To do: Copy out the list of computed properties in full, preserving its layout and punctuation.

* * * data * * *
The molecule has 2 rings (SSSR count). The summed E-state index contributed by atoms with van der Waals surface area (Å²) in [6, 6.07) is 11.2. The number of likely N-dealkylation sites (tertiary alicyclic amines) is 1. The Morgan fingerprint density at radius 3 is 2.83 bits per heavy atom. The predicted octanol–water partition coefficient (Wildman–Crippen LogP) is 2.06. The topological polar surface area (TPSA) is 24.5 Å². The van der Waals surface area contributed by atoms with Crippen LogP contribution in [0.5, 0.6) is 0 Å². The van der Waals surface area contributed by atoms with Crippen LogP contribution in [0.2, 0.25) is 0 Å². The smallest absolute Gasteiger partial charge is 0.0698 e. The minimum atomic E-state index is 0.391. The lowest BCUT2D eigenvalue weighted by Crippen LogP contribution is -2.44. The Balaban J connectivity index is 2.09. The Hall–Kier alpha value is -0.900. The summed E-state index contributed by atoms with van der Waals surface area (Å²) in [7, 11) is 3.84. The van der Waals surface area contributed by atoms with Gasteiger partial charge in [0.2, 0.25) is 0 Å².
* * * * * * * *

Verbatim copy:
The molecule has 2 rings (SSSR count). The summed E-state index contributed by atoms with van der Waals surface area (Å²) in [6, 6.07) is 11.2. The number of likely N-dealkylation sites (tertiary alicyclic amines) is 1. The Morgan fingerprint density at radius 3 is 2.83 bits per heavy atom. The predicted octanol–water partition coefficient (Wildman–Crippen LogP) is 2.06. The topological polar surface area (TPSA) is 24.5 Å². The van der Waals surface area contributed by atoms with Crippen LogP contribution in [0.5, 0.6) is 0 Å². The van der Waals surface area contributed by atoms with Crippen LogP contribution in [0.2, 0.25) is 0 Å². The smallest absolute Gasteiger partial charge is 0.0698 e. The minimum atomic E-state index is 0.391. The lowest BCUT2D eigenvalue weighted by Crippen LogP contribution is -2.44. The Balaban J connectivity index is 2.09. The Hall–Kier alpha value is -0.900. The summed E-state index contributed by atoms with van der Waals surface area (Å²) in [7, 11) is 3.84. The van der Waals surface area contributed by atoms with Gasteiger partial charge in [0.2, 0.25) is 0 Å².